In the mid-1930s, a "parkway" was defined as a "strip of public land devoted to recreation which features a pleasure vehicle road through its entire length, on which occupancy and commercial development are excluded...". Recreational Resources Committee of the National Resources Committee, in George Washington Memorial Parkway - North Cultural Landscape Inventory
George Washington Memorial Parkway - North
The George Washington Parkway appears as a four-lane roadway divided by a median, containing a blend of natural components and designed landscape features. The parkway is also a passage into a history of planning in Washington, D.C., early 1950s engineering and transportation innovations, an example of well-designed landscape architecture, and historical and commemorative associations with George Washington.
The north section of George Washington Memorial Parkway, covering 1,139 acres along the Potomac River, is a cultural landscape associated with the broader planning of Washington, D.C. and with engineering and transportation innovatons of the 1950s.
It is a component landscape of the George Washington Memorial Parkway, a landscaped road stretching 38.3 miles along the Potomac River shore with sections in Virginia, the District of Columbia, and Maryland. The southern portion of this roadway, known historically as the Mount Vernon Memorial Highway, is the oldest segment. A section of the George Washington Memorial Parkway located to the north of D.C., along the Maryland side of the Potomac River from the Chain Bridge in Washington to MacArthur Boulevard, is referred to as the Clara Barton Parkway.
This specific landscape runs parallel to the Clara Barton Parkway on the Virginia side of the river and extends roughly 7.5 miles north to the Capital Beltway/Interstate 495.
The concept of a roadway from Washington, D.C. to Mount Vernon first appeared as early as 1888, and it was constructed from 1928 to 1932. The southern section of the parkway was developed as a memorial to George Washington.
The Mount Vernon Memorial Highway served as inspiration for the Capper-Cramton Act signed by President Hoover in 1930. This legislation authorized funds for an expanded parkway along the Potomac River that would become known as the George Washington Memorial Parkway. By 1963, the last bridge of the parkway’s north section was complete.
The Capper-Cramton Act gave special attention to views and adjacent land. As a result, parkway planners devoted special care to the preservation of historic vistas through the management of vegetation and small-scale features along the road. Bridges, natural systems, and circulation features all contribute to the framing of vistas along the corridor, although some of these views have been compromised by the recent growth of vegetation. The Rt. 123 Overpass was the region’s first pre-stressed concrete girder bridge, while the cloverleaf design used for the Rt. 123 Interchange was highly innovative construction in the 1950s. The utilization of advanced engineering was an important theme throughout the construction of this northern portion of the George Washington Memorial Parkway.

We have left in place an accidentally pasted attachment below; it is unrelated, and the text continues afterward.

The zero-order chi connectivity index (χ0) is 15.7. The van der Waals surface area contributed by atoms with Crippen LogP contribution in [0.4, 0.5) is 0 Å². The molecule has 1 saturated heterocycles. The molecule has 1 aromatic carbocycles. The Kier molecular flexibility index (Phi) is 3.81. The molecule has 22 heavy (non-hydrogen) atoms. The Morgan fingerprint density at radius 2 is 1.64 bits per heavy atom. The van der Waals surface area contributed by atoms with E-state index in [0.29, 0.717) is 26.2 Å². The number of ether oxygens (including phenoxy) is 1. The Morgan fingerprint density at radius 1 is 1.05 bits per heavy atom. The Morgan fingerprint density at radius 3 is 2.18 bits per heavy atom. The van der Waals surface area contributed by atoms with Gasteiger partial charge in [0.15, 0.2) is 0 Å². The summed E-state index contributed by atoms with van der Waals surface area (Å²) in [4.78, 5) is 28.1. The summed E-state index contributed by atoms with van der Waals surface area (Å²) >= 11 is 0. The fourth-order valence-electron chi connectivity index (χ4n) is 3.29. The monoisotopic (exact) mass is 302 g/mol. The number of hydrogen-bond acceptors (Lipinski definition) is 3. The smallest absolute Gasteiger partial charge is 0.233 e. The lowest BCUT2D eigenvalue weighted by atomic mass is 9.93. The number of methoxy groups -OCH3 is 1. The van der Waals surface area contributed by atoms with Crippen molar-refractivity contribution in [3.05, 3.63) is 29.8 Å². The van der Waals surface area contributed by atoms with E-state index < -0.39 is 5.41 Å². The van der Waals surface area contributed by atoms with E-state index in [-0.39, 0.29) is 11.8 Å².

The original portion of the Parkway, the Mount Vernon Memorial Highway, was listed in the National Register of Historic Places in 1981. The section of parkway north of Memorial Bridge, including this component landscape and the Clara Barton Parkway north to the Capital Beltway, was approved for listing in the National Register in 1995, as part of a multiple property nomination entitled “Parkways of the National Capital Region.”
The George Washington Memorial Parkway – North component cultural landscape is historically significant for its association with the broader planning of Washington, D.C., for its parkway engineering, and for its transportation innovations of the 1950s. It is also notable for its historical and commemorative associations with George Washington. Lastly, this section of the parkway is recognized for its well-designed landscape architecture.
The period of significance for the component cultural landscape is 1930 to 1963, beginning with the commitment of the federal government to authorize funding through the Capper-Cramton Act, and ending with the completion of the last bridge of the parkway at Dead Run. Although certain alterations have recently been made in order to meet safety guidelines, the parkway’s north section retains a high level of integrity to its historic period of significance.
Since its earliest days, the George Washington Memorial Parkway has been perceived as a scenic transportation route, as well as a recreational and environmental conservation area. Today, the parkway serves as a major transportation artery in the region and a scenic, designed cultural landscape.
- Cultural Landscape Type: Designed
- National Register Significance Level: National
- National Register Significance Criteria: B,C
- Period of Significance: 1930-1963